Rideout also believes growth in 2023 is possible and said that his company already expanded into a new market just last month. Asked how other leaders in the industry might replicate that success, he said “you have to be a company that people would want to join.”
“If you’re not attractive you’re not going to be able to grow,” he continued. “So what you have to do first is look in the mirror.”
His point was that companies need to focus on their culture and support. And he specifically suggested growing strategically into areas that won’t overextend a company’s grasp.
“Sit down and strategize where the market is and then start moving in that direction,” he said, noting that his company started in 2006 and grew from three offices with 50 agents to 27 offices with 500 agents even as the market moved up and down over the years. But it didn’t “grow just to grow. Our goal is if we’re impacting a market somewhere that’s where we’re looking.”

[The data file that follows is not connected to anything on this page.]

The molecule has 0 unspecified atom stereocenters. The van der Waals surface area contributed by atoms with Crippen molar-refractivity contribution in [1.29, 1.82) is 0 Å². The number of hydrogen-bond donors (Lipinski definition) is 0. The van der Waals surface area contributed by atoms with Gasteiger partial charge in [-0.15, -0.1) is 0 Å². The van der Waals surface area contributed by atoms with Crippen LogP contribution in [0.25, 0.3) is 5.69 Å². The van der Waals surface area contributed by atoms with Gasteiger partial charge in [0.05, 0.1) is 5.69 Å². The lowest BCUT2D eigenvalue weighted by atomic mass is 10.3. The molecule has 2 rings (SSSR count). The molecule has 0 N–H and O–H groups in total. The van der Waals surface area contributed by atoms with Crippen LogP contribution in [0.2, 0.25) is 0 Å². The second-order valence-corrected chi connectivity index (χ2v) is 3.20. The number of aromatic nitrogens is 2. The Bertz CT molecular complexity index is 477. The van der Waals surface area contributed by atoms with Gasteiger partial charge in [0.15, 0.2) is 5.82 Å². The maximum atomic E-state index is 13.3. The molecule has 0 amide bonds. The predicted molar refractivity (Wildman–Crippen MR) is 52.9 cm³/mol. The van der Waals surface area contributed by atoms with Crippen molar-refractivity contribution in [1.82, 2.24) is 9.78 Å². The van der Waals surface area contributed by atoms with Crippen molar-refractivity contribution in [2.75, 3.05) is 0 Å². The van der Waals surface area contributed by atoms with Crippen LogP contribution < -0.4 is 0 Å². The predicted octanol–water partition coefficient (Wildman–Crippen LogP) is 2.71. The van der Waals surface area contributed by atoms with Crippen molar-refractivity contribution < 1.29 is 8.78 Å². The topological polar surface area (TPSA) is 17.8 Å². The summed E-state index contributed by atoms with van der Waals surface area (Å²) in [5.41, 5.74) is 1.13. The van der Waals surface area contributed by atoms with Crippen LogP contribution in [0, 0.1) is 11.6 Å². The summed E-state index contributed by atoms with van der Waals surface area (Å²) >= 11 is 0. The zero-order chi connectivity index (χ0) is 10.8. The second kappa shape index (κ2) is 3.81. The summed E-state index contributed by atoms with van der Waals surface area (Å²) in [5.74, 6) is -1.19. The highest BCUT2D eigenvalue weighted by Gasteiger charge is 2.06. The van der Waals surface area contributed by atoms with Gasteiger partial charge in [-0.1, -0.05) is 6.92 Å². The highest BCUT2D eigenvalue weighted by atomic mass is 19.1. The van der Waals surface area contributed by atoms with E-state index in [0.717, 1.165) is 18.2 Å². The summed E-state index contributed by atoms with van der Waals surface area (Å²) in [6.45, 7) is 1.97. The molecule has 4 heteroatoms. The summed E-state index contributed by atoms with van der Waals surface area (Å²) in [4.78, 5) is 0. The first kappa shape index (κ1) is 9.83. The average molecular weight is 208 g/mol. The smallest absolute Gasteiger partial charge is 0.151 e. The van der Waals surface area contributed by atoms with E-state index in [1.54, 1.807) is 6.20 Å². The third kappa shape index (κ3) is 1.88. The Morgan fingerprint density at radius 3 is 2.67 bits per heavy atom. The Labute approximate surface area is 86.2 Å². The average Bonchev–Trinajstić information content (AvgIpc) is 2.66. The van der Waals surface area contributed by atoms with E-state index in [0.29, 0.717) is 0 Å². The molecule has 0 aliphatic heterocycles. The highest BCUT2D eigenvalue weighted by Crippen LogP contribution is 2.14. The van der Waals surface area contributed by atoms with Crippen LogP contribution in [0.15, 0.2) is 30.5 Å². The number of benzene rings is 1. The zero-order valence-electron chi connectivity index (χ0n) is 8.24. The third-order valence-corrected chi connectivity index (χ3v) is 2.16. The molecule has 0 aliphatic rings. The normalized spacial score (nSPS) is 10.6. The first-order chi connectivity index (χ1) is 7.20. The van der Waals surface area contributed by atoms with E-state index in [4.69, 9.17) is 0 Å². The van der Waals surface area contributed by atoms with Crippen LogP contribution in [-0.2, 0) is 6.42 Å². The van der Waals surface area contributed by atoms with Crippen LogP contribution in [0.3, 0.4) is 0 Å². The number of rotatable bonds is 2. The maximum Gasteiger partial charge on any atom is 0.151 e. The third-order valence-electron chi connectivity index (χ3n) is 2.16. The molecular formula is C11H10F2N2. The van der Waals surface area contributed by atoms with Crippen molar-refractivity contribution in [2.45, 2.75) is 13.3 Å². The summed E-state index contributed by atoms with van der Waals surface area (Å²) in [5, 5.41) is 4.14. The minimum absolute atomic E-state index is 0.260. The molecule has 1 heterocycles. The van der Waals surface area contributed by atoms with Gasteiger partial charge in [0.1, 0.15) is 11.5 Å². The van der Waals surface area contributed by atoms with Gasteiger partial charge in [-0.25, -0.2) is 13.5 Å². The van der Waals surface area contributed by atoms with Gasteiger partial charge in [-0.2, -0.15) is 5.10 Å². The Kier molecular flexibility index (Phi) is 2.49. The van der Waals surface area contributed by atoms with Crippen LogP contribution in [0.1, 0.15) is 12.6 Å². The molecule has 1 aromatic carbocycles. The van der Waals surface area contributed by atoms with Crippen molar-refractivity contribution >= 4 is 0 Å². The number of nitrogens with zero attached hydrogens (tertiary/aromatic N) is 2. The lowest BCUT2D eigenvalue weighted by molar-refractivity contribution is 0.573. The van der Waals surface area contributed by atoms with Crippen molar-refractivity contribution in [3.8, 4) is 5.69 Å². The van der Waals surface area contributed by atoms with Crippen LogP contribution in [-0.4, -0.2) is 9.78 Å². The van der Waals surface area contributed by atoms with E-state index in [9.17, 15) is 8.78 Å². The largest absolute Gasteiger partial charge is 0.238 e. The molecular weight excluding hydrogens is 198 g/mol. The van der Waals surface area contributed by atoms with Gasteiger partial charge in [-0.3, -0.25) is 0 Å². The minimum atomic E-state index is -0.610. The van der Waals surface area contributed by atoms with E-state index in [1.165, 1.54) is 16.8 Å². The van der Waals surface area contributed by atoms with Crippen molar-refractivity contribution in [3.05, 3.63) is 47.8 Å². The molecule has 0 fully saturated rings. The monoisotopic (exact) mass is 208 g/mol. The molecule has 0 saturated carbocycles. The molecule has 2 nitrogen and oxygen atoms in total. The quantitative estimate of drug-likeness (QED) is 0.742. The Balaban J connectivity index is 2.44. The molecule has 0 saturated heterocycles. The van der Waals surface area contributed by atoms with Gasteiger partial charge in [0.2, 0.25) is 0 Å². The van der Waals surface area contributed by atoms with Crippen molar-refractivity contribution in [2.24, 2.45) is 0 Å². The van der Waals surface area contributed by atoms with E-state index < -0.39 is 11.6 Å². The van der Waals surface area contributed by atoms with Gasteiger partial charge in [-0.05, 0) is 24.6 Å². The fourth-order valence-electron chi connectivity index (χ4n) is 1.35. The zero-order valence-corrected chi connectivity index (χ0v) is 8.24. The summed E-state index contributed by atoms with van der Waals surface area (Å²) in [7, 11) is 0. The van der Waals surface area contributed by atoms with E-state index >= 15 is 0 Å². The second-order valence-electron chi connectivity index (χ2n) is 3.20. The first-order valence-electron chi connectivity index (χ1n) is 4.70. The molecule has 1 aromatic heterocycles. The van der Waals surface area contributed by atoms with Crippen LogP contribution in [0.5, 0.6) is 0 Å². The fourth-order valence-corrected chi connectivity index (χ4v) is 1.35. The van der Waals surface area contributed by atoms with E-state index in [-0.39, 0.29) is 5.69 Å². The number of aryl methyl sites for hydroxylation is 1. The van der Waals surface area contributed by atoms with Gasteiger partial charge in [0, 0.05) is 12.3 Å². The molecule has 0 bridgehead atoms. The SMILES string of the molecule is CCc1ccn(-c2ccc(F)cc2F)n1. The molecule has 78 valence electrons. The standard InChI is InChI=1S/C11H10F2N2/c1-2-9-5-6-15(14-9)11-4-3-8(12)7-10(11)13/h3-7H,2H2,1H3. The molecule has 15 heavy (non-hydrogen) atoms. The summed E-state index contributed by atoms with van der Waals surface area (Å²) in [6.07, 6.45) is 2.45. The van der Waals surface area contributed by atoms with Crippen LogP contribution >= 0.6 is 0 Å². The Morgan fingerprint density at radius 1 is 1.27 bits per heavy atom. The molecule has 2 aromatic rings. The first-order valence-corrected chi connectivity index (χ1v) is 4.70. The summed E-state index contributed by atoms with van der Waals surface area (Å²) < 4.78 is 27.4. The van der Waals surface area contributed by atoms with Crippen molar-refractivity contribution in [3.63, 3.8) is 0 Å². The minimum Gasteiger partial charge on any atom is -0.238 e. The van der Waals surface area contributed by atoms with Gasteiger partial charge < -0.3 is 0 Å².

Asked about growth versus layoffs, Mohseni argued that the “reason you see a lot of companies that are downsizing is because they went way too aggressively, too fast.”
In Mohseni’s case, about 40 of his agents are in Southern California with another five in the state’s capital, Sacramento, up north. In the near term, Mohseni is planning on growing the number of agents in the Sacramento office. And in the end, he said that slower markets represent a chance to act.
“I think there are more opportunities in a market like this than in any other market,” he said. “The agents that come out of the other sides of these markets are top producers. When agents are leaving the industry, that gives you the opportunity to gain more market share.”